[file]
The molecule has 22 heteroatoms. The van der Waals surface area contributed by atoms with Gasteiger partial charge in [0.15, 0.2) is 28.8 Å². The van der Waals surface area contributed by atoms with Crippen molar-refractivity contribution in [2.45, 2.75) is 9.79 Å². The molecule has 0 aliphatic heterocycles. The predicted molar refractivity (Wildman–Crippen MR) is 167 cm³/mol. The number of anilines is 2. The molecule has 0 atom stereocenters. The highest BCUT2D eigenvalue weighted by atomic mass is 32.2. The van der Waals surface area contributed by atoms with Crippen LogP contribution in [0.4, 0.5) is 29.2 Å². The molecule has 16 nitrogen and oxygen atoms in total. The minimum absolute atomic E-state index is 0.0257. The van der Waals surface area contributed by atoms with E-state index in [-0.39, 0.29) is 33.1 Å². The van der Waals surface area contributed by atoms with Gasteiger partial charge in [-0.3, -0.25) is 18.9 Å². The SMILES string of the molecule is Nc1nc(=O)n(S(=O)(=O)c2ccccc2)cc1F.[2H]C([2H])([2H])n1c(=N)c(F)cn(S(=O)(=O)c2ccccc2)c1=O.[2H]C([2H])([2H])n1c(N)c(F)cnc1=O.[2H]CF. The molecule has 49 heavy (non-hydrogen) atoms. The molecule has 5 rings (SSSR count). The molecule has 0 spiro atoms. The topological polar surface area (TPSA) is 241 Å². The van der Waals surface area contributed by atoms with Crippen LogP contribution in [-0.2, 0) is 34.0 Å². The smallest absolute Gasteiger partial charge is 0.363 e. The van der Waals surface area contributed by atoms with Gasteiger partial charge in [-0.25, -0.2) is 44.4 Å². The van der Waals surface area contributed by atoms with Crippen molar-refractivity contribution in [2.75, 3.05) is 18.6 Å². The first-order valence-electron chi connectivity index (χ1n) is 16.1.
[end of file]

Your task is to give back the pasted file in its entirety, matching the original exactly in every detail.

The molecule has 22 heteroatoms. The van der Waals surface area contributed by atoms with Gasteiger partial charge in [0.15, 0.2) is 28.8 Å². The van der Waals surface area contributed by atoms with Crippen molar-refractivity contribution in [2.45, 2.75) is 9.79 Å². The molecule has 0 aliphatic heterocycles. The predicted molar refractivity (Wildman–Crippen MR) is 167 cm³/mol. The number of anilines is 2. The molecule has 0 atom stereocenters. The highest BCUT2D eigenvalue weighted by atomic mass is 32.2. The van der Waals surface area contributed by atoms with Crippen LogP contribution in [0.4, 0.5) is 29.2 Å². The molecule has 16 nitrogen and oxygen atoms in total. The minimum absolute atomic E-state index is 0.0257. The van der Waals surface area contributed by atoms with E-state index in [-0.39, 0.29) is 33.1 Å². The van der Waals surface area contributed by atoms with Gasteiger partial charge in [-0.3, -0.25) is 18.9 Å². The SMILES string of the molecule is Nc1nc(=O)n(S(=O)(=O)c2ccccc2)cc1F.[2H]C([2H])([2H])n1c(=N)c(F)cn(S(=O)(=O)c2ccccc2)c1=O.[2H]C([2H])([2H])n1c(N)c(F)cnc1=O.[2H]CF. The molecule has 49 heavy (non-hydrogen) atoms. The molecule has 5 rings (SSSR count). The molecule has 0 spiro atoms. The topological polar surface area (TPSA) is 241 Å². The van der Waals surface area contributed by atoms with Crippen LogP contribution in [-0.2, 0) is 34.0 Å². The smallest absolute Gasteiger partial charge is 0.363 e. The van der Waals surface area contributed by atoms with Gasteiger partial charge in [-0.25, -0.2) is 44.4 Å². The van der Waals surface area contributed by atoms with Crippen molar-refractivity contribution in [2.75, 3.05) is 18.6 Å². The first-order valence-electron chi connectivity index (χ1n) is 16.1.